Let the Sunshine In
The film’s confidence comes in part from the acceptance of the things that can’t be known.
Although it is not yet as prominent as the saga-length classic rock biopic subgenre of documentary, the behind-the-scenes-celeb celebratory life story is becoming a thing. Pictures like “The Kid Stays in the Picture” and “His Way,” about Robert Evans and Jerry Weintraub, respectively, had a certain valedictory air to them. The more recent “Supermensch: The Legend of Shep Gordon,” about the manager and unofficial showbiz rebbe to dozens if not hundreds, had more of a “well why not?” impetus behind it.
The initial rags-to-riches story limned in the opening minutes of “Good Fortune,” intoned by narrator Dan Aykroyd in tones suggesting he really wants you to buy THIS Bass-O-Matic, suggest something similar in the works. But no. Soon Aykroyd is condemning the pursuit of profit at all costs, and talking about American success stories that pursue a “Triple P” bottom line: Profit, People, Planet. This is all by way of introducing John Paul DeJoria, who often goes by J.P. The lanky, pony tailed figure is familiar: back in the day, he was the TV ad and magazine ad face of Paul Mitchell hair products, to such an extent that many people came to think he was Paul Mitchell himself. He’s not, and that’s a big part of his story, one I won’t entirely divulge here. In any event, J.P. is seen entering a company called Chrysalis, one of the many philanthropic concerns he’s founded, cofounded, or has a profound interest in. Once inside, he gives a talk to a seminar about the first time he was homeless.
“Success unshared is failure.” That’s one of DeJoria’s mottos, one he says he learned from his mom, who once gave a dime to a Salvation Army bell ringer in spite of being practically broke. The terrifically engaging and likable DeJoria tells his own story of a late 1940s childhood in L.A.’s Echo Park. His buddy Danny Trejo discusses DeJoria’s Greek heritage and laughs that it took a long time for DeJoria to understand he wasn’t Hispanic. Another childhood pal, singer and actress Michelle Phillips, remembers how she and J.P. were once singled out by a grade-school teacher who said “These two will never amount to anything.”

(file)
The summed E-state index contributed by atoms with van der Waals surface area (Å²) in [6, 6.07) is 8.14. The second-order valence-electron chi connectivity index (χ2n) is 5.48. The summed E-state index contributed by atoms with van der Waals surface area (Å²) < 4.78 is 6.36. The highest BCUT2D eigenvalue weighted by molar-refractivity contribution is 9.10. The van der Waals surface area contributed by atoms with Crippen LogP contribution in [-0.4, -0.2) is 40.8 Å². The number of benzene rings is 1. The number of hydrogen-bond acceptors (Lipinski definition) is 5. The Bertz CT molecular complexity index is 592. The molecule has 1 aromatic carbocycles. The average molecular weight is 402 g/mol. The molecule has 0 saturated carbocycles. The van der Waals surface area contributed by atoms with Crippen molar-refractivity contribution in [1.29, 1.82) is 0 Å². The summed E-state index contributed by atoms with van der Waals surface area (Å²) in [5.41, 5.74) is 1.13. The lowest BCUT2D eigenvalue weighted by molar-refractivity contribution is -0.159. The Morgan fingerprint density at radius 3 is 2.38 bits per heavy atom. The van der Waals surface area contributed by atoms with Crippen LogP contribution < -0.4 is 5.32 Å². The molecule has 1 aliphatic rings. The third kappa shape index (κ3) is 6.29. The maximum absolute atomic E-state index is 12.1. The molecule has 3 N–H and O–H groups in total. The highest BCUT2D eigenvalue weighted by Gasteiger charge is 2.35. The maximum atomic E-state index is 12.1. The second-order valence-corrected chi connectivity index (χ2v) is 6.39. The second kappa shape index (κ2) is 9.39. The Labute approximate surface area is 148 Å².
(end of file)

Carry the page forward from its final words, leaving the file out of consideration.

J.P. grew up in a circumstance in which military service offered opportunities to learn not just discipline but specific skills, and his time in the Navy is recalled as productive and instructive. It also instilled him with a love of the sea, which he applied, once he became a multi-millionaire, to aggressive conservation and anti-poaching charities. Out of the Navy, he discovered he had great salesmanship skills. He applied them vigorously, to the extent that he got fired from several sales jobs for being too good. (This sounds improbable, I know, but as told by J.P. it makes complete sense.) A meeting with the influential stylist Paul Mitchell led to a go-for-broke attempt to conceive and market a viable line of hair-care products. It succeeded beyond each of their wildest dreams.
At this point in the film, Aykroyd and directors Joshua Tickell and Rebecca Harrell Tickell take on the excesses of 1980s success with a montage and some clever lines. “In the 1980s, hair was big,” one interviewee dryly notes. But DeJoria and Mitchell, instead of pumping their money into exotic, excessive or destructive lifestyles, concentrated on making their company green and researching sustainable habitats. Heartbreak was the main setback of Paul Mitchell’s death in 1986, of pancreatic cancer; Mitchell’s son and several others recount how DeJoria pulled both company and family together with a renewed dedication to doing good work.
The movie goes on to tell of how DeJoria founded Patron tequila, and how that brand took off. It details the incredibly humane conditions under which that spirit is manufactured, and how employees and even visitors at Paul Mitchell’s offices get a free lunch. Most of all it shows how DeJoria’s passion for doing good extends into a head-spinning variety of walks of life. He’s a guy who can chat with equal ease and sincerity with cops and outlaw bikers; a guy who will still make personal sales calls to hair salons to push Mitchell’s products. And of course he knows and is admired by everyone, as the steady stream of famous talking heads make clear.
Watching the Shep Gordon picture, I thought, “yeah, I guess he’s a pretty great guy if you’re already in his circle.” Whereas DeJoria seems like the type of person who’d give his time and a bit of his kindness to any stranger who didn’t present himself as an utter jerk. He’s a pleasure to spend time with, which is one reason this movie goes down so easy. Hell, I’d love to have him as a boss, although I doubt he’s in the market to hire a movie critic.
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